Carbapenem-resistant Klebsiella pneumoniae (CRKP) is of growing concern globally. The risk for transmission of antimicrobial resistant organisms across several continents to the Caribbean is a real one given its tourism industry. After a cluster of cases of CRKP were detected, several studies detailed in this report were initiated to better characterize the problem.
A hospital-wide point prevalence study and active surveillance were performed at Queen Elizabeth Hospital (QEH) in Barbados in 2013 to assess the prevalence of CRKP infection/colonization. Following this, a 1-year longitudinal study measured the prevalence of CRKP isolates in the hospital and across all healthcare facilities in the country.
In 2013, eleven viable isolates of CRKP from cluster of cases were sent for molecular epidemiology studies. When sequenced, they were found to be the ST-258 clone. Identification of a cluster of cases of CRKP ST-258/512 clones indicated person-to-person transmission. In September 2013, the hospital-wide point prevalence study revealed 18% of patients (53/299) at the hospital were either colonized or infected with CRKP. The infection to colonization ratio was 1:7. Patients who were infected/colonized vs. non-colonized were older (64.7 vs. 48.7 years, p<0.0001), were hospitalized longer (42.5 days vs. 27 days, p = 0.0042), were more likely to have an invasive device (66% vs. 32%, p<0.0001), especially urinary catheters (55% vs. 24%, p<0.0001), and were more likely to have used antimicrobials within the prior 14 days (91% vs. 46%, p<0.0001). Specific antimicrobials, including fluoroquinolones and piperacillin-tazobactam, were significantly associated with infection/colonization. In 2014, the 12-month period prevalence of CRKP in Barbados was 49.6 per 100,000 population and of blood stream infections was 3.2 per 100,000 population.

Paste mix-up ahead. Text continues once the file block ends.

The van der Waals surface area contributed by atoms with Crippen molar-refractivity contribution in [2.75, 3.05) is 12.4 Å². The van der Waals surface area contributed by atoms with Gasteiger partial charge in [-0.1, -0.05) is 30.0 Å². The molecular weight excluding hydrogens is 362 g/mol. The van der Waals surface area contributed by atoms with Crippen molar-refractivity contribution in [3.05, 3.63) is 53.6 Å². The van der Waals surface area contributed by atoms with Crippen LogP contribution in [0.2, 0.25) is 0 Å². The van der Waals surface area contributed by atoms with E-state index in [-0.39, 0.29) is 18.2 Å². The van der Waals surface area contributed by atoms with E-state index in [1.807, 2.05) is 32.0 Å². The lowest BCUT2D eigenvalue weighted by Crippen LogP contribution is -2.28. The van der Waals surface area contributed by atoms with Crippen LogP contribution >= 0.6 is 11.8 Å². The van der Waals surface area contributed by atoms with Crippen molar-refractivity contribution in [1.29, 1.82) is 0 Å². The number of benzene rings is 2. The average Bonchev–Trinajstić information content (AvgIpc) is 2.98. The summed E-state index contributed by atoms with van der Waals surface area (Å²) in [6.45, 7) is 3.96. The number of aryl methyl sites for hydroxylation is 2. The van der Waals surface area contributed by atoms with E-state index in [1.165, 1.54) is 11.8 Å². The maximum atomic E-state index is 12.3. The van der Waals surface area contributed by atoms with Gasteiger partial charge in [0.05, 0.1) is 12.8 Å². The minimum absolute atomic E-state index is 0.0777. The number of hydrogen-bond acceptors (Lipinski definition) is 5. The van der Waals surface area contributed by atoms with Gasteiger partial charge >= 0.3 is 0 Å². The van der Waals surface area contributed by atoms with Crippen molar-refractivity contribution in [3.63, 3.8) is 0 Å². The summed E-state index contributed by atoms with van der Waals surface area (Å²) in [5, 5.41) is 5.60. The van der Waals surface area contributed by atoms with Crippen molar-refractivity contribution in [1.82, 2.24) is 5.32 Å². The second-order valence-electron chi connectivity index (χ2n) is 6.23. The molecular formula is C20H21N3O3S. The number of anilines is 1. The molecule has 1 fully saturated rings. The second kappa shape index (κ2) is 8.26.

This point prevalence study identified patients at-risk of acquisition of CRKP and allowed QEH to implement interventions aimed at decreasing the prevalence of CRKP. Organization of a National and regional Infection Prevention and Control Committee in 2014 aimed to strengthen antimicrobial resistance surveillance programs across the English-speaking Caribbean were established.
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Forde, C., Stierman, B., Ramon-Pardo, P., Dos Santos, T., & Singh, N. (2017). Carbapenem-Resistant Klebsiella Pneumoniae in Barbados: Driving Change in Practice at the National Level.. PLoS One, 12 (5). http://dx.doi.org/10.1371/journal.pone.0176779